Meet The Fraudulent NCAA Women’s Soccer National Runner-Up Who Never Actually Played Soccer
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The college admissions bribery and cheating scandal that gave the U.S. a rare opportunity for everyone to come together in outrage last week isn’t a story that’s going away anytime soon, from the celebrities and college soccer coaches implicated to the state of college admissions in the country.
For those who missed it, a man named William Singer was the ringleader of a network of people cheating the college admissions system and among 50 people charged by the FBI and federal prosecutors. Sometimes this involved cheating on standardized tests, but it also involved taking advantage of more lax admissions standards for student-athletes. Singer would create fake athletic profiles and pay off college coaches to say they were recruiting these students who were not athletes so said they could breeze through the far-less-stringent admissions process for student-athletes.
Thanks to some digging from the Los Angeles Times, we now have some more information on one of the supposed college athletes, one Lauren Isackson.
Isackson was admitted to UCLA in June of 2016 after posing as a women’s soccer recruit as part of the class of 2017, the No. 2-rated recruiting class in the nation, according to Top Drawer Soccer. Among her purported accolades was being named honorable mention all-league in 2014 in the West Bay Athletic League in Northern California. False, but also laughably tame compared to the accomplishments of her would-be teammates on one of the best teams in the country.
But unlike other student-athletes admitted under false pretenses in this scandal, Isackson was actually forced to be a member of the team.
Given the No. 41 jersey (13 higher than any teammate and a clear sign of disrespect), Lauren Isackson appeared on UCLA’s 2017 roster as a 5-3 freshman midfielder. She never appeared in any games, nor was she in the team’s group photo on the UCLA athletics website.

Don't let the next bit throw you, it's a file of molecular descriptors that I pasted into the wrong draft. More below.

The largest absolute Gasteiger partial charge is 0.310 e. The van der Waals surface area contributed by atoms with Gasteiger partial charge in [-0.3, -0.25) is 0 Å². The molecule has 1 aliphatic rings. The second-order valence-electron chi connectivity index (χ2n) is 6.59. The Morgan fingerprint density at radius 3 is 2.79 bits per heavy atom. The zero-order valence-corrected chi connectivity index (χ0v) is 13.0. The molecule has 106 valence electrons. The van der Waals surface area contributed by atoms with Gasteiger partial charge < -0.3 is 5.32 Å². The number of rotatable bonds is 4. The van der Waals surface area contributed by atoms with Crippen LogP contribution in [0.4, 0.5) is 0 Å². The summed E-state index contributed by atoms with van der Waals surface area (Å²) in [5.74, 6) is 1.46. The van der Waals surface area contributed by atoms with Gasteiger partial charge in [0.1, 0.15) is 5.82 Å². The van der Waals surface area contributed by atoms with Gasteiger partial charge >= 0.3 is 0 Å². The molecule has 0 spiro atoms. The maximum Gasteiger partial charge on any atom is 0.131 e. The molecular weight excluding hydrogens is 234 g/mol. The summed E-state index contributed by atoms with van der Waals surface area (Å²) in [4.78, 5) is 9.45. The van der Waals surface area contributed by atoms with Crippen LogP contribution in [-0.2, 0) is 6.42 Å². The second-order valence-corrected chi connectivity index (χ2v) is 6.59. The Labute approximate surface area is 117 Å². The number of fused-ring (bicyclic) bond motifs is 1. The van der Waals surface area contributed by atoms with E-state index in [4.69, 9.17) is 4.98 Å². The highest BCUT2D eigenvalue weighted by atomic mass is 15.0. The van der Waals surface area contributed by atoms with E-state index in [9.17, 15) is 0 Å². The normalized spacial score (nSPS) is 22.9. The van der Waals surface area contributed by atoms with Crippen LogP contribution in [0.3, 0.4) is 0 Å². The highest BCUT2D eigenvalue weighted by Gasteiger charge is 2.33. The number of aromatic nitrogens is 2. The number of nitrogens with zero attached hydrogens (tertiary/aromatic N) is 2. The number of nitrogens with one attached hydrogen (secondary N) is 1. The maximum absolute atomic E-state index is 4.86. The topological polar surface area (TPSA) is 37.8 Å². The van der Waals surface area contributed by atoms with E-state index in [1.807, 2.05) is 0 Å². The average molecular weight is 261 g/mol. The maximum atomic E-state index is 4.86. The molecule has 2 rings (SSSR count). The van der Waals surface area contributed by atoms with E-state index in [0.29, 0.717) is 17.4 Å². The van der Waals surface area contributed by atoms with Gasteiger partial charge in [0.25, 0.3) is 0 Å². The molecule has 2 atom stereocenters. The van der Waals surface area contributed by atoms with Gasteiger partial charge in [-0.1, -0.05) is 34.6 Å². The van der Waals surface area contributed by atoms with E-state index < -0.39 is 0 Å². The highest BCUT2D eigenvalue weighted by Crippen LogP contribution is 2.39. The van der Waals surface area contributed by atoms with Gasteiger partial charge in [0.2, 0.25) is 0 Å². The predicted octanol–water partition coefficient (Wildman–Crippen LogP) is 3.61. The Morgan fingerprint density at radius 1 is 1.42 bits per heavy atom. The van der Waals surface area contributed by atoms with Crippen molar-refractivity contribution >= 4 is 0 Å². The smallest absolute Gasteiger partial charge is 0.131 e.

But she did have her own bio page on the UCLA website, where she was lauded for such accomplishments as the aforementioned all-league honorable mention selection, being team captain at Woodside Soccer Club and being named team MVP for her club. Of course, these were all false as well. The LA Times reported it could find no evidence of her playing for Woodside Soccer Club.
Comically, her bio lists her “greatest athletic thrill” as “becoming the champion of her hoseback (sic) riding division two years in a row.” Why lie about soccer accomplishments but then not lie about your biggest athletic thrill? Just make something up about scoring a bicycle kick against Alex Morgan or something. (Also, spell horseback correctly ffs.)
As a supposed roster member of the UCLA women’s soccer team in 2017, she in theory became a national runner-up that year, as the Bruins fell to Stanford in the Women’s College Cup final. She was “teammates” with Hailie Mace, the No. 2 pick in the 2019 NWSL College Draft, along with other studs from the youth national teams of the U.S. and Canada. She would’ve been teammates with USWNT standout Mallory Pugh, but she opted to forgo her UCLA career to head straight to the pros.
Of course, it was all a sham.
UCLA men’s soccer coach Jorge Salcedo was among the 50 people charged last week and was apparently the point-man for getting Isackson into UCLA. He has since been placed on leave by UCLA. USC women’s soccer coach Ali Khosroshahin was also charged and it seems he was involved in Isackson’s case as well. Hilariously, Isackson’s parents tried to get her into USC first, but a “clerical error” put her in the admissions pile with non-athletes, so she didn’t stand a chance of getting in and the family tried UCLA, with Khosroshahin reportedly passing on the fake athletic profile to Salcedo.
According to the LA Times, Isackson’s parents paid Singer $250,000-worth of Facebook stock, with Salcedo receiving $100,000 and Khosroshahin getting $25,000.
Normally we’d be a little reticent to publish the student’s name when it was her parents, Davina and Bruce, who were accused of the crime. But it’s clear Lauren was in on the whole thing, unlike some other students whose parents went to great lengths to prevent them from learning they were too dumb to get into school the legal way. Court filings showed Lauren was copied on an email thanking Singer for his efforts to fudge the system and she surely knew she didn’t belong on one of the best college soccer teams in the country.
Perhaps the best bit of schadenfreude in the Lauren Isackson story comes from a conversation between Bruce Isackson and Singer, who at this point was working for the FBI and wearing a wire.
“If they get into the meat and potatoes (of this scheme, it could be) the front page story,” Bruce Isackson reportedly said.
“The embarrassment to everyone in the communities. Oh my God, it would just be — yeah. Ugh.”
Yes, ugh indeed.